You might remember that late last year, among all the fun and games that is the silly season, my lovely publishers at University of Queensland Press put out the new edition of my 2001 book A New Kind Of Dreaming. One of the nice things about having a new edition released is that it gives you the kind of reassurance that your writing hasn't dated.
Actually, this is something I often tell writing students to be very aware of, particularly when writing young adult fiction – there's this difficult balancing act between being relevant and contemporary, and being too ‘trendy’ (for want of a better term), in which case you run a very real risk of your work becoming very quickly dated. The first of my Nathan Nuttboard books, for example, includes a scene where the main character and his sister have a fight because she's stolen the batteries to his Discman CD player. Remember those? When I wrote that book they'd been around for about a twenty years, and were – in my opinion – just the coolest things ever. And they were exactly what a boy of Nathan's age would've used to wile away the hours of a long car journey.
Image and excerpt from Nathan Nuttboard Hits the BeachThe thought of another 6 hours of tractor music and Nadine whispering “crap" every five seconds was almost too much to take. I dug around behind the seat and pulled out my Discman. At least I could do something about the music.
I put in my favourite CD, Machines of Blood and Glory. I don't actually like the music all that much, but Narelle absolutely hates it, so I tend to play quite a bit. The best thing about a Discman is that you can turn the volume up loud enough so that only the sound of the drumbeats escapes through the earphones. It's a little bit like having a mozzie buzzing around your ears in the middle of the night. Totally annoying, and there's nothing you can do about it. It would drive both of the girls crazy. I pressed play.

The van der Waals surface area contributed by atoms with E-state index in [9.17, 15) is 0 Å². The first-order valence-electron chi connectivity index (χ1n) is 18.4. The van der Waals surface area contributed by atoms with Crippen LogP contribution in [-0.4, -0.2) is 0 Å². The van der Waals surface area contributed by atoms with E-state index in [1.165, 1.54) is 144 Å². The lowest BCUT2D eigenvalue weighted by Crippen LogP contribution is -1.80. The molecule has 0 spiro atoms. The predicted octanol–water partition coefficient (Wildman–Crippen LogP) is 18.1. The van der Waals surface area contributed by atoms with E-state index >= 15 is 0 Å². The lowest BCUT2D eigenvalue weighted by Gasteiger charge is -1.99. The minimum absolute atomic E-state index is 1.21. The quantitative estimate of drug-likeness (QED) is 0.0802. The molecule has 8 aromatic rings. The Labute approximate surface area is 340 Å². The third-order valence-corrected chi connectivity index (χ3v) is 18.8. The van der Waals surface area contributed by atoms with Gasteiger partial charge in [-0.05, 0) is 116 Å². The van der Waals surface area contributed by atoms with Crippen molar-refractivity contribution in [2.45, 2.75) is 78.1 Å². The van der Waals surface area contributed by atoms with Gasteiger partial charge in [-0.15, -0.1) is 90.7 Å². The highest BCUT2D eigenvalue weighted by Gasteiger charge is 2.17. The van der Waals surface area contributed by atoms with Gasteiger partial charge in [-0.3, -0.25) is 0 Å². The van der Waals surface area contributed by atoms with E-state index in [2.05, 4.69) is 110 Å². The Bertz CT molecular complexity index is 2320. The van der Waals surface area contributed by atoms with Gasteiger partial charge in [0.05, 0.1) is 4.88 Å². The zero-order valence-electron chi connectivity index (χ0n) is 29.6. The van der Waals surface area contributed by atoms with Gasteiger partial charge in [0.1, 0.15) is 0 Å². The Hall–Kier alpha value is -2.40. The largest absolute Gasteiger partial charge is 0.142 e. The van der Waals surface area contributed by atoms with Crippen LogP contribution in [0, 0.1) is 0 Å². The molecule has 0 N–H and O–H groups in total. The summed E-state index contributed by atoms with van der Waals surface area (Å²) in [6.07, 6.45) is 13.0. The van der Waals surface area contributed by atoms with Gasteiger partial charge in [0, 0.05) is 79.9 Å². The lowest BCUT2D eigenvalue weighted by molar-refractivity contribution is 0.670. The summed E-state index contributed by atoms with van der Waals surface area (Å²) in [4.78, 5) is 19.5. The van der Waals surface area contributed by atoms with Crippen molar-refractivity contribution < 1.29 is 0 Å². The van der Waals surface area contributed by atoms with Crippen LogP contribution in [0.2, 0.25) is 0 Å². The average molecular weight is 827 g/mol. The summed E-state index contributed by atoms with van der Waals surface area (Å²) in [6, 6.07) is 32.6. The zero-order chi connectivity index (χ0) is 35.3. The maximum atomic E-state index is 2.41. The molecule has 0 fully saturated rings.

Nathan Nuttboard Hits the Beach was published in early 2002, hitting the shelves and almost immediately finding a solid readership and getting good reviews. What I hadn't factored in, however, was that a few months earlier – on 23 October, 2001, to be precise – the Apple Computer company had announced a funky new product. An odd little music playing device they called the iPod. And, of course, within 2 years the Discman as a piece of technology was effectively dead in the water. And so was that chapter of my book. I couldn't have timed it worse.
But of course, that's the problem with trying to write for posterity; you can't. It's impossible to predict – especially in this day and age, with technology being what it is – what the digital landscape is going to look like in 6 months, let alone in 10 years.
That's why I was thrilled when UQP agreed to re-release and repackage Dreaming – It's really nice to have a vote of confidence in the fact that I'm not the only one who feels that the book is still relevant and worth keeping on the shelves.
And I'm pleased to see that other people think so too; the talented Steph Bowe earlier this week posted this lovely review of the new edition on her blog. And she makes a very good point about telephones, too. Certainly when I was bashing out the first draft of Dreaming, in the late 1990s, mobile phones were technology on the increase, but certainly not as widespread or as powerful as they are today. In fact, the school where I was teaching at the time had a policy that all students with mobile phones were to turn them in at the office at the start of the day, and pick them up at the end. This was a school with roughly 800 students. There were regularly about 9 phones in the collection box. I don't imagine any school would even try enforcing such a policy today.
And, as Steph points out in her review, the rise of the mobile phone has in many ways made life a lot more difficult for the writer of realist action/adventure. Her observation that "about 90% of problems in novels can be solved with a phone call or text…" is so true.
Luckily, however, even mobiles have their weaknesses. Flat batteries, signal holes, or they might be attached to the Virgin mobile network in Canberra. There is a solution, of course, and that's to simply set everything in a slightly alternative world or near future. But I suspect that's not entirely sustainable. All you can really do is 'future proof' your writing as much as is possible, try not to rely too much on contemporary trends and jargon, and cross your fingers.
In any case, thanks, Steph, for the lovely review. It's really nice to know that the book is still working after all these years.
And now I'm off to start work on my next novel. It's about a girl who develops a 'One Direction' app for her iPad2 ;)